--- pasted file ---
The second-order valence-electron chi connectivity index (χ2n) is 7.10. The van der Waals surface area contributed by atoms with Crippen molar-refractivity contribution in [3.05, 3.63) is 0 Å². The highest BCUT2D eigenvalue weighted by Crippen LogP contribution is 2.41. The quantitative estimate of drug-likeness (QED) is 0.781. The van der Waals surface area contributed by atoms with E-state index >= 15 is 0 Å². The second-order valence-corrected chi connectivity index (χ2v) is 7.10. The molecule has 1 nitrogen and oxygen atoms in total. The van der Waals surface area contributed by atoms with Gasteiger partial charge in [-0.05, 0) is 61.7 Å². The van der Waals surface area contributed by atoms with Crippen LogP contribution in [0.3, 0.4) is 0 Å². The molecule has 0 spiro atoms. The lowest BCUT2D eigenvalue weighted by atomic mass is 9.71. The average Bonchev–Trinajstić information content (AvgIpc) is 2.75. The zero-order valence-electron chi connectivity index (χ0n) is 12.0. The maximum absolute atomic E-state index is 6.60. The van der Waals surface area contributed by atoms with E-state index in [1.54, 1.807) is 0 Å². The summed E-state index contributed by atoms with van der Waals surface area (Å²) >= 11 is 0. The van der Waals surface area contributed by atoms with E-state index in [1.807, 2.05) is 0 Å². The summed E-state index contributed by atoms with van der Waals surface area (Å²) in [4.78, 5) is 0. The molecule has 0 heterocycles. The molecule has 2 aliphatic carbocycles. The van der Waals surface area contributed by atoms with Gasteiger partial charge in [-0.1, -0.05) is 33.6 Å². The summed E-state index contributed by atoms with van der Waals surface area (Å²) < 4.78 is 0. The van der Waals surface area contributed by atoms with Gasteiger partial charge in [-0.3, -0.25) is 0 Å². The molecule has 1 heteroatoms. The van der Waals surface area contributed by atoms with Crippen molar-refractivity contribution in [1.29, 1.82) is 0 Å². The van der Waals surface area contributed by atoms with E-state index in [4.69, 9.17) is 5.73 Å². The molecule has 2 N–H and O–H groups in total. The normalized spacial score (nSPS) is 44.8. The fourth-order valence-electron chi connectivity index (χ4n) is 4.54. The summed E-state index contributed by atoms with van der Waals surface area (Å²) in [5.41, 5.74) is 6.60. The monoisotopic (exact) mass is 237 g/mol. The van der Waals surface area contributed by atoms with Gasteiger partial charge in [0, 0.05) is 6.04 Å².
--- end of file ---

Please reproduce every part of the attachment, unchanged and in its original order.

The second-order valence-electron chi connectivity index (χ2n) is 7.10. The van der Waals surface area contributed by atoms with Crippen molar-refractivity contribution in [3.05, 3.63) is 0 Å². The highest BCUT2D eigenvalue weighted by Crippen LogP contribution is 2.41. The quantitative estimate of drug-likeness (QED) is 0.781. The van der Waals surface area contributed by atoms with E-state index >= 15 is 0 Å². The second-order valence-corrected chi connectivity index (χ2v) is 7.10. The molecule has 1 nitrogen and oxygen atoms in total. The van der Waals surface area contributed by atoms with Gasteiger partial charge in [-0.05, 0) is 61.7 Å². The van der Waals surface area contributed by atoms with Crippen LogP contribution in [0.3, 0.4) is 0 Å². The molecule has 0 spiro atoms. The lowest BCUT2D eigenvalue weighted by atomic mass is 9.71. The average Bonchev–Trinajstić information content (AvgIpc) is 2.75. The zero-order valence-electron chi connectivity index (χ0n) is 12.0. The maximum absolute atomic E-state index is 6.60. The van der Waals surface area contributed by atoms with E-state index in [1.54, 1.807) is 0 Å². The summed E-state index contributed by atoms with van der Waals surface area (Å²) >= 11 is 0. The van der Waals surface area contributed by atoms with E-state index in [1.807, 2.05) is 0 Å². The summed E-state index contributed by atoms with van der Waals surface area (Å²) in [4.78, 5) is 0. The molecule has 0 heterocycles. The molecule has 2 aliphatic carbocycles. The van der Waals surface area contributed by atoms with Gasteiger partial charge in [-0.1, -0.05) is 33.6 Å². The summed E-state index contributed by atoms with van der Waals surface area (Å²) < 4.78 is 0. The van der Waals surface area contributed by atoms with Gasteiger partial charge in [-0.3, -0.25) is 0 Å². The molecule has 1 heteroatoms. The van der Waals surface area contributed by atoms with Crippen molar-refractivity contribution in [1.29, 1.82) is 0 Å². The van der Waals surface area contributed by atoms with E-state index in [4.69, 9.17) is 5.73 Å². The molecule has 2 N–H and O–H groups in total. The normalized spacial score (nSPS) is 44.8. The fourth-order valence-electron chi connectivity index (χ4n) is 4.54. The summed E-state index contributed by atoms with van der Waals surface area (Å²) in [5.41, 5.74) is 6.60. The monoisotopic (exact) mass is 237 g/mol. The van der Waals surface area contributed by atoms with Gasteiger partial charge in [0, 0.05) is 6.04 Å².